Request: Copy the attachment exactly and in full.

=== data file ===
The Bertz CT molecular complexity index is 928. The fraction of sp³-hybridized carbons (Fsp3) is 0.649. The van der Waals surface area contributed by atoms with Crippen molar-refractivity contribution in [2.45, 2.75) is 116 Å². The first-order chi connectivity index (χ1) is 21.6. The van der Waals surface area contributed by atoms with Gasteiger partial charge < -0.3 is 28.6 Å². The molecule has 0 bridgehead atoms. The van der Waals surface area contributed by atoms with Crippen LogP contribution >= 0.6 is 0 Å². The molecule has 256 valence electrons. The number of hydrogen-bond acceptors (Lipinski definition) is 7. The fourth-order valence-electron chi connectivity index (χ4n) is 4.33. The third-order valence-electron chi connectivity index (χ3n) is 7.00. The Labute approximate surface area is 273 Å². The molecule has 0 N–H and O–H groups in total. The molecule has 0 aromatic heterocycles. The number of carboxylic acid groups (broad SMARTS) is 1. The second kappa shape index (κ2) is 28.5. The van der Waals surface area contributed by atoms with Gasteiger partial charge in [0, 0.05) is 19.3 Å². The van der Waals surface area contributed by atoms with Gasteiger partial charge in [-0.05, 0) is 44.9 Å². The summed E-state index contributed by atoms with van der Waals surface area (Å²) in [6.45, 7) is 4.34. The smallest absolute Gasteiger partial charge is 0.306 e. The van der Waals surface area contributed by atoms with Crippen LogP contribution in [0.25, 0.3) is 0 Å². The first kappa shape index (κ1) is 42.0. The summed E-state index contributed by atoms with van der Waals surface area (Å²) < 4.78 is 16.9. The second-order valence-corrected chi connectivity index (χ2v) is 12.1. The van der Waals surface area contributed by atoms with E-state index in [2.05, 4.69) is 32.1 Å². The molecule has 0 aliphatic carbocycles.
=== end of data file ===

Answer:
The Bertz CT molecular complexity index is 928. The fraction of sp³-hybridized carbons (Fsp3) is 0.649. The van der Waals surface area contributed by atoms with Crippen molar-refractivity contribution in [2.45, 2.75) is 116 Å². The first-order chi connectivity index (χ1) is 21.6. The van der Waals surface area contributed by atoms with Gasteiger partial charge < -0.3 is 28.6 Å². The molecule has 0 bridgehead atoms. The van der Waals surface area contributed by atoms with Crippen LogP contribution >= 0.6 is 0 Å². The molecule has 256 valence electrons. The number of hydrogen-bond acceptors (Lipinski definition) is 7. The fourth-order valence-electron chi connectivity index (χ4n) is 4.33. The third-order valence-electron chi connectivity index (χ3n) is 7.00. The Labute approximate surface area is 273 Å². The molecule has 0 N–H and O–H groups in total. The molecule has 0 aromatic heterocycles. The number of carboxylic acid groups (broad SMARTS) is 1. The second kappa shape index (κ2) is 28.5. The van der Waals surface area contributed by atoms with Gasteiger partial charge in [0, 0.05) is 19.3 Å². The van der Waals surface area contributed by atoms with Gasteiger partial charge in [-0.05, 0) is 44.9 Å². The summed E-state index contributed by atoms with van der Waals surface area (Å²) in [6.45, 7) is 4.34. The smallest absolute Gasteiger partial charge is 0.306 e. The van der Waals surface area contributed by atoms with Crippen LogP contribution in [0.25, 0.3) is 0 Å². The first kappa shape index (κ1) is 42.0. The summed E-state index contributed by atoms with van der Waals surface area (Å²) < 4.78 is 16.9. The second-order valence-corrected chi connectivity index (χ2v) is 12.1. The van der Waals surface area contributed by atoms with E-state index in [2.05, 4.69) is 32.1 Å². The molecule has 0 aliphatic carbocycles.